For those of you who are deep enough into your sobriety to pay attention to what’s going on in the world around you, you might have noticed that the Oscars were held this week. I don’t typically pay a lot of attention to these kinds of things (if watching people half your age win awards for wearing tacky dresses and making bad movies isn’t reason enough to drink, what is?), but it does get me thinking about the roles that appreciation and public recognition play in early recovery.

It’s ok to admit it: some of us just like to be recognized from time to time.

There is a good side to this, and a bad side. Just as some Oscar attendees can only manage to halfheartedly clap for the terrible actor who stars in a string of predictable flops, it can be difficult for the people in our lives to “recognize” the hard work we’ve done in putting our lives back together. In their minds, the fact that we haven’t been thrown in jail, lost our jobs, or slept outside for a few months on end doesn’t really seem worthy of a lifetime achievement award.

In fact, bringing it up ourselves can make us look even more terrible, since it’s a reminder of just how often we’ve failed at the box office of life so many times in the past.

As I mentioned, however, there is a good side to all of this, too. Your non-alcoholic, non-addict friends and family might not know how hard you’re working, or understand why it’s such a big deal that you’re making the effort… but others who are in early recovery do.

That’s why it’s important, especially in the first few days, weeks, and months of your sobriety, that you make it to a regular meeting and make friends with people you can lean on for support. They know what you know: that every single day can be a struggle, and a victory.

Take the time to appreciate how far you’ve come – even if you can only measure that in hours – and it will give you the strength to keep going.

With the Oscars right behind us, and most of the country thinking about whose work they do and don’t appreciate in Hollywood, keep both of these ideas in mind. It isn’t fair to expect your loved ones to give you the red carpet treatment just because you’ve managed to string a bit of sobriety together. At the same time, though, don’t be afraid to give yourself a little acceptance speech now and again, to reflect on how far you’ve come, and be as proud of yourself as you should be for making each and every day of sobriety possible.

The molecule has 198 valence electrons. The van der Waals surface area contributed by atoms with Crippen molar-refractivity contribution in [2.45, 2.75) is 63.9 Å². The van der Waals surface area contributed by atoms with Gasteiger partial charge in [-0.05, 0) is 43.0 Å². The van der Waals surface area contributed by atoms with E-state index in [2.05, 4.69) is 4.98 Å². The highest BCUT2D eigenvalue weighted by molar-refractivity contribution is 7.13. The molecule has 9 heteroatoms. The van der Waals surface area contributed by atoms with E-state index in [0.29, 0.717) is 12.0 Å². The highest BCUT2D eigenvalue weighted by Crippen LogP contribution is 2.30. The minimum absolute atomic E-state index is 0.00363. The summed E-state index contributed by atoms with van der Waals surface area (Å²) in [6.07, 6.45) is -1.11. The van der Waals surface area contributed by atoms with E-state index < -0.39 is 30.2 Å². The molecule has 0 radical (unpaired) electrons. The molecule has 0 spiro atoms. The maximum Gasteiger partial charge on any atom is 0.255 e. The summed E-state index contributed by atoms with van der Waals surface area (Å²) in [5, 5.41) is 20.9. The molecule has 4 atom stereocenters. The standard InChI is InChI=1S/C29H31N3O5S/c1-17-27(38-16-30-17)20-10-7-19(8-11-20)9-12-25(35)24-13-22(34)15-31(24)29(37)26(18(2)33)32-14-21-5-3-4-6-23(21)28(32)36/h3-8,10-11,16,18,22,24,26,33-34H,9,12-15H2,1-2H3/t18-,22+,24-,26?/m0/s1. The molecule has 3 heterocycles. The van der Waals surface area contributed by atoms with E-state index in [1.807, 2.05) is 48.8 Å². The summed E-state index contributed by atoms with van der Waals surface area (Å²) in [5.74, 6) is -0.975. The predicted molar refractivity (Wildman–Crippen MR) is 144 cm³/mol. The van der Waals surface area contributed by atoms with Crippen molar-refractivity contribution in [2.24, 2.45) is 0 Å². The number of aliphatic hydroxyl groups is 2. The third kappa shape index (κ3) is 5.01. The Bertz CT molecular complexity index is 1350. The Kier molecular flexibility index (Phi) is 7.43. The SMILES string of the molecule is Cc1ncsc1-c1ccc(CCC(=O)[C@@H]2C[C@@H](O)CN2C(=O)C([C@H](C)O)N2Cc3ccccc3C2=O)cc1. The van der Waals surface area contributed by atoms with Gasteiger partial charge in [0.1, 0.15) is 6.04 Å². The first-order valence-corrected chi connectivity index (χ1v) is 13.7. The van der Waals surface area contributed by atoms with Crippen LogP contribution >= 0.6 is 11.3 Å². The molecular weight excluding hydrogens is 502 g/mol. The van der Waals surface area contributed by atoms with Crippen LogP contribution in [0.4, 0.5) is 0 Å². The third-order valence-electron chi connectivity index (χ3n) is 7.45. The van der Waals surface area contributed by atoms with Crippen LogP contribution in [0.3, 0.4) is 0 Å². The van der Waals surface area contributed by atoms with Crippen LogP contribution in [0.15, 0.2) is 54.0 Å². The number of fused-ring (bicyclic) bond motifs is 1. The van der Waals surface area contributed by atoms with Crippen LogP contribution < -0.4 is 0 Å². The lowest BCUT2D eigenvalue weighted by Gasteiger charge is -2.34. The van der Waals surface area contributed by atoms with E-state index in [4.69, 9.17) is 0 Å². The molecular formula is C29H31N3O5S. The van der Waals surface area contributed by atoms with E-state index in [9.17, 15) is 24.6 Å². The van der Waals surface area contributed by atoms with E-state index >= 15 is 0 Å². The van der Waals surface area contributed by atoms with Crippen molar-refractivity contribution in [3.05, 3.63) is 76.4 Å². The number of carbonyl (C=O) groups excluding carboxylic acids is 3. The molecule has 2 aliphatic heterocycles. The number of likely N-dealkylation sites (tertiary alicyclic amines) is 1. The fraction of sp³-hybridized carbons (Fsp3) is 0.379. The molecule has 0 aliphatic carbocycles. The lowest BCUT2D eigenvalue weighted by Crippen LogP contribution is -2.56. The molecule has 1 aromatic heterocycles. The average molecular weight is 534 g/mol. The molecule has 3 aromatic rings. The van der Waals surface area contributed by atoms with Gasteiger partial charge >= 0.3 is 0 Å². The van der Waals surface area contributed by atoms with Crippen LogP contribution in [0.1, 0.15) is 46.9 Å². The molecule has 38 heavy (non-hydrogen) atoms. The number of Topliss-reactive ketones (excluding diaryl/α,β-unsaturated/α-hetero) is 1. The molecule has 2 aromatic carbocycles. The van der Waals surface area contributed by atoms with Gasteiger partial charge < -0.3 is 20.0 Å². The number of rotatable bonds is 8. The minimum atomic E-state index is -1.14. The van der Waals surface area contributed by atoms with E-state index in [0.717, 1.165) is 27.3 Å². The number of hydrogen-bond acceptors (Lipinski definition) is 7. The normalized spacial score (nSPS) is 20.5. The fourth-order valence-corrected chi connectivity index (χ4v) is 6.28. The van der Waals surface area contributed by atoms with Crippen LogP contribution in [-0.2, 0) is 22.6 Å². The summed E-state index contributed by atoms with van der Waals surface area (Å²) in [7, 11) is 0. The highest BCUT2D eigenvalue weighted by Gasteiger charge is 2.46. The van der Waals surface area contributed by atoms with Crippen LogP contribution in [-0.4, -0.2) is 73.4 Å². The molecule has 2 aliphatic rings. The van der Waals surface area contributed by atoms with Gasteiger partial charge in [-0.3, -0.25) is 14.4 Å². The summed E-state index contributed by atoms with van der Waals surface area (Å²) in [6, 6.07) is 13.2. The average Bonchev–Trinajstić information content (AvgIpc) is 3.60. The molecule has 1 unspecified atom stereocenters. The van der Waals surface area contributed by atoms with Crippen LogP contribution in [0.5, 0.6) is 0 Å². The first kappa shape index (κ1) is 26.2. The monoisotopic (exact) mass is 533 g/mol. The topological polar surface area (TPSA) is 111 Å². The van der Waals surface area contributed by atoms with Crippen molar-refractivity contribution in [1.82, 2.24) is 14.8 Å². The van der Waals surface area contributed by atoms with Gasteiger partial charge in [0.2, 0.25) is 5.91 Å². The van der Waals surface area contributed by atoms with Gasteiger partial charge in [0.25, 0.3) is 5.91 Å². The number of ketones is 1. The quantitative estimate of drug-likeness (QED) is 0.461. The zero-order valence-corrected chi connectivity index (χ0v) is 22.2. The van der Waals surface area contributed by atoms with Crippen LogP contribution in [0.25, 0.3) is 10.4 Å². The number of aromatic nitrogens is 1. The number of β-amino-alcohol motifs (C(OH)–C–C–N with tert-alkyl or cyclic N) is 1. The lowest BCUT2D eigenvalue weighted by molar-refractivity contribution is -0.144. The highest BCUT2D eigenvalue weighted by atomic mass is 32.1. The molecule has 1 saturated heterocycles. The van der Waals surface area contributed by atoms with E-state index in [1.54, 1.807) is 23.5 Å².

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Comments
  1. jeff r says:

    very good post…. my name is jeff and i am just coming back off of a relapse after finally getting 76 days over christmas this year. Yes, recovery should not be taken for advantage. most addicts dont make it to recovery, and even if they do, some of those don’t stay. I am grateful for the 3 days that I have managed to get back on this side of recovery.

    • Georgia W. says:

      Hi Jeff,
      Congratulations on your sobriety and for coming back…you are so right that most of us do not make it to recovery, and those of us who have walked in your shoes realize just how hard it is to get one day sober after going back out. You CAN do it, just never give up trying.
      All the best to you
      Georgia

  2. iwasweird says:

    Hi,

    I was 4 months sober/clean yesterday after many years as a dry drunk/addict followed by a relapse. First time in AA. Sometimes it’s just that one encouraging word or gesture from someone that gets me from one hour and one day to the next. Blogs like this help.

    I think it takes great courage to come back after drinking again.

    Best wishes

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